Adipocyte Phenotype Flexibility and Lipid Dysregulation

Kyle J. Preston, Rosario G. Scalia, Michael V. Autieri

Research output: Contribution to journalReview articlepeer-review

6 Scopus citations


The prevalence of obesity and associated cardiometabolic diseases continues to rise, despite efforts to improve global health. The adipose tissue is now regarded as an endocrine organ since its multitude of secretions, lipids chief among them, regulate systemic functions. The loss of normal adipose tissue phenotypic flexibility, especially related to lipid homeostasis, appears to trigger cardiometabolic pathogenesis. The goal of this manuscript is to review lipid balance maintenance by the lean adipose tissue’s propensity for phenotype switching, obese adipose tissue’s narrower range of phenotype flexibility, and what initial factors account for the waning lipid regulatory capacity. Metabolic, hypoxic, and inflammatory factors contribute to the adipose tissue phenotype being made rigid. A better grasp of normal adipose tissue function provides the necessary context for recognizing the extent of obese adipose tissue dysfunction and gaining insight into how pathogenesis evolves.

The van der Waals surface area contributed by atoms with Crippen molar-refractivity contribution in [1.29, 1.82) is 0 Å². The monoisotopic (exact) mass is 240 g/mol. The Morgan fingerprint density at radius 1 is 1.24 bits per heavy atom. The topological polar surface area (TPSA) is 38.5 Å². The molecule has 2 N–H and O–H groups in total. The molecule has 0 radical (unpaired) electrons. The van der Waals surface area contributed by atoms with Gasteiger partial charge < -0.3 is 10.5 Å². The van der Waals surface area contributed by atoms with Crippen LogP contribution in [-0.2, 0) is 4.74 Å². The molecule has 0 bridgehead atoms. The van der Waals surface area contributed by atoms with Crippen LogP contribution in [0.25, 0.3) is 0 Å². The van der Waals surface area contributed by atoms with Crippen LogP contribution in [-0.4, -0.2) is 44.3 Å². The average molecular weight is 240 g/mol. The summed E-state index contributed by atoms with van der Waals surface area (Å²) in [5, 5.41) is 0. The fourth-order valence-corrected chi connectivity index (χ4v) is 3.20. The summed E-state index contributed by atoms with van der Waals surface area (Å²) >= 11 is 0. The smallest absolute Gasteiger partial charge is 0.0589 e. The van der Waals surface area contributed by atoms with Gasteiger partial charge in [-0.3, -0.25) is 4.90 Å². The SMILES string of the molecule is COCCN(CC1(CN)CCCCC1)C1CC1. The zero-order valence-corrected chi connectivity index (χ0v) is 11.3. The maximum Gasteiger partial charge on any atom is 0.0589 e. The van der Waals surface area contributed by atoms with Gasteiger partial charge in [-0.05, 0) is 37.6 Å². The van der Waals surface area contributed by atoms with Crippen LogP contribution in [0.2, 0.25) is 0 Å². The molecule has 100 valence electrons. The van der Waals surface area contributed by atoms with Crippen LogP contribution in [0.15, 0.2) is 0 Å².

Original languageEnglish
Article number882
Issue number5
StatePublished - Mar 1 2022


  • Adipose tissue
  • Hypertrophy
  • Hypoxia
  • Inflammation
  • Lipid buffering
  • Lipolysis
  • Phenotype
  • Postprandial


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